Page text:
Now streaming–The Man Who Killed Hitler and Then the Bigfoot

Review by C.J. Bunce

Hollywood doesn’t make a lot of perfect movies, but when they do they jump right out at you.  Writer-director Robert D. Krzykowski’s 2018 historical action/fantasy drama, The Man Who Killed Hitler and Then the Bigfoot, isn’t perfect, but it’s the rare ambitious movie that matches its promise.  Not marketed well upon its release, it’s actually a tour de force for character actor Sam Elliott, supported by some of your favorite genre actors.  That crazy title is like an idea you’d see coming from Quentin Tarantino, but Krzykowski delivers without all the operatic spectacle, something more subtle than Inglourious Basterds.  It’s also a study in how to lean into an idea that may sound to others as something preposterous, but forge ahead anyway to adapt it into something exciting and with heart.

Another entry in the “old man” trope along with the likes of Unforgiven, Logan, and The Old Man and the Gun, and a far more fun look at a surprise topic in HBO’s The Last of Us, The Man Who Killed Hitler and Then the Bigfoot is now streaming so everyone can see what they missed.

Sam Elliott is back as his slow-talking, even-keeled, man of wisdom and a drawl, a walrus moustache, and eyebrows of a hawk–the star of The Sacketts and The Shadow Riders who the world took notice of in Mask before he became iconic by way of The Big Lebowski, Ghost Rider, Tombstone, and The Golden Compass.  His seemingly effortless demeanor mesmerizes yet again as a former government WWII-era Richard Marcinko type.  The Hobbit’s Aidan Turner plays his character–Calvin Barr–in flashbacks to his younger days.  No matter what you think the movie sounds like, you’re not going to be able to predict how it’s all carried out.  It’s sentimental in an epic, Forrest Gump kind of way.  It’s nostalgic, especially for the 1980s, and it maneuvers itself into an even better spin on David Lynch’s brilliant, personal The Straight Story.

Barr lives with his dog in his own home in his retirement years, visiting the local bar for a drink each night.  When on one night he is mugged, something awakens within him, something that allows him to revisit his part in Project Valkyrie–the real life plot to kill Hitler.  What is fun is that viewers will get the feeling Barr is only giving us a small glimpse of his past.  The Man Who Killed Hitler and Then the Bigfoot is the kind of story that at a minimum merits a comic book or novel continuation so we can see his participation in all sorts of historic missions.  On the car radio the audience learns about a Bigfoot sighting, and this time Bigfoot is leaving a body count.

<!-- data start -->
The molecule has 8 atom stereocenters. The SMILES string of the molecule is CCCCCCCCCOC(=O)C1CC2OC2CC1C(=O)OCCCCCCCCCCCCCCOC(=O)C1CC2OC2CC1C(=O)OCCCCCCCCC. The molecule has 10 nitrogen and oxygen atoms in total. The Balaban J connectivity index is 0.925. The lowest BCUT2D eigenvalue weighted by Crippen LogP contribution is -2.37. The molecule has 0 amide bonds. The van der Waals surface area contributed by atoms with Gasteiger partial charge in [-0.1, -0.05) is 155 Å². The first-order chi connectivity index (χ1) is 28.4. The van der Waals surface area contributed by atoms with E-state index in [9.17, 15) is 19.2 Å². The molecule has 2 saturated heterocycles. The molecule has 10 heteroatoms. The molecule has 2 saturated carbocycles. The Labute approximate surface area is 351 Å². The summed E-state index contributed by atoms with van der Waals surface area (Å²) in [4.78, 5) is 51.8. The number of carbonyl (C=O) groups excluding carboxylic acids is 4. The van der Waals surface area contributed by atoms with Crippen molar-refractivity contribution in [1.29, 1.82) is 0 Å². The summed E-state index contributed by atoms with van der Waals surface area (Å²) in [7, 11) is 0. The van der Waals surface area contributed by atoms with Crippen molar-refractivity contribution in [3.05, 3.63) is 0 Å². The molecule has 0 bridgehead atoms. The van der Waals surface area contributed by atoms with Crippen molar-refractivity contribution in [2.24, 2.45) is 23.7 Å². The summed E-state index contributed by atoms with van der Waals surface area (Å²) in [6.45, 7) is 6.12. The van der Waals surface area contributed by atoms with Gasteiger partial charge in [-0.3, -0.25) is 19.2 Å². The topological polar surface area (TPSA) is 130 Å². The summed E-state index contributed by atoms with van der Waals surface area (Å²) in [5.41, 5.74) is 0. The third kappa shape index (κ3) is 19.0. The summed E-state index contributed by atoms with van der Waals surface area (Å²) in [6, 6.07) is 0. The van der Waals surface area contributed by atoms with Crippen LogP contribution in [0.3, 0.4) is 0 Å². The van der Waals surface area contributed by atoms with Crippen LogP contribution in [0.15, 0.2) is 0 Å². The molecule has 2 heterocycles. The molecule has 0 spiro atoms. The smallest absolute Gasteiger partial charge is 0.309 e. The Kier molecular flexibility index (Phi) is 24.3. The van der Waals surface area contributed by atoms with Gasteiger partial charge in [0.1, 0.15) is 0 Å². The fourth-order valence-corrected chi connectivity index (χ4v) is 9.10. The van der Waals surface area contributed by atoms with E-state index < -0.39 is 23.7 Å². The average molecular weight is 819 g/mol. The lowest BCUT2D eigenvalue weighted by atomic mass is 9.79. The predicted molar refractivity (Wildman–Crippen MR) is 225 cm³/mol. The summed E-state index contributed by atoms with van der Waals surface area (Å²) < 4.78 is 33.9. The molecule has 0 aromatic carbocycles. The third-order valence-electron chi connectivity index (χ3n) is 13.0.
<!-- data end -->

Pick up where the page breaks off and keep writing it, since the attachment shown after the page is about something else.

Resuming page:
Barr regrets his past and wants no part of revisiting the days when he killed as his job.  He wants to open a secret box he keeps under his bed, but talks himself out of it.  He visits his brother, Ed, a barber played by Larry Miller (10 Things I Hate About You, Monk, Medium) in one of his many brilliant performances.  Ed’s a good guy and Elliott and Miller have instant chemistry.  Soon Calvin is visited by a pair of feds, including one played by Office Space’s Ron Livingston, a man whose grandfather once told him stories about the unique skill set of Barr, a man who also speaks a dozen languages and is an unparalleled tracker.  Can he help with the current serial killer?  Caitlin FitzGerald (The Trial of the Chicago 7) co-stars in the film, and has a lovely turn as Calvin’s romantic interest in his war years.

The Man Who Killed Hitler and Then the Bigfoot only has a few flaws keeping it from perfection.  Standout is a climactic scene with a bit too much contribution from the horror effects department, a bit of gore in an otherwise reserved and steady film–but it’s only a brief tangent.  The pacing is a mix of The Straight Story and Vast of Night, two of the best films ever made.  Surprises of creativity and imagination include what the Bigfoot actually is and what it stands for, how the director uses regret and roads not taken as a theme that overlaps with a brush with myths and legends, about covered-up truths, about journeys with cool dogs, and about not giving up or giving in.

Elliott can’t be beat.  In a parallel world we may have known Sam Elliott as the star of all the Clint Eastwood movies.  We certainly could stand to have many more films from this incredible actor to see for the first time or for the twelfth time.  Director Robert D. Krzykowski hasn’t made many movies, but he would do us all a favor by making many more.  Here he leaves behind his own unanswered mystery, Charles Foster Kane style.  The movie approaches, but doesn’t quite touch, the grandeur of High Noon, The Straight Story, and Logan.  But I don’t think it’s wrong to say Krzykowski’s light touch works well–he does it better than Clint Eastwood as director of his much lauded but similarly themed Unforgiven, and it’s better than both of the True Grit movies.

If you missed it when it slipped in under the radar back in 2018, don’t miss it now. The Man Who Killed Hitler and Then the Bigfoot is streaming on the free streaming service Tubi TV, or catch it on digital of home media here at Amazon.

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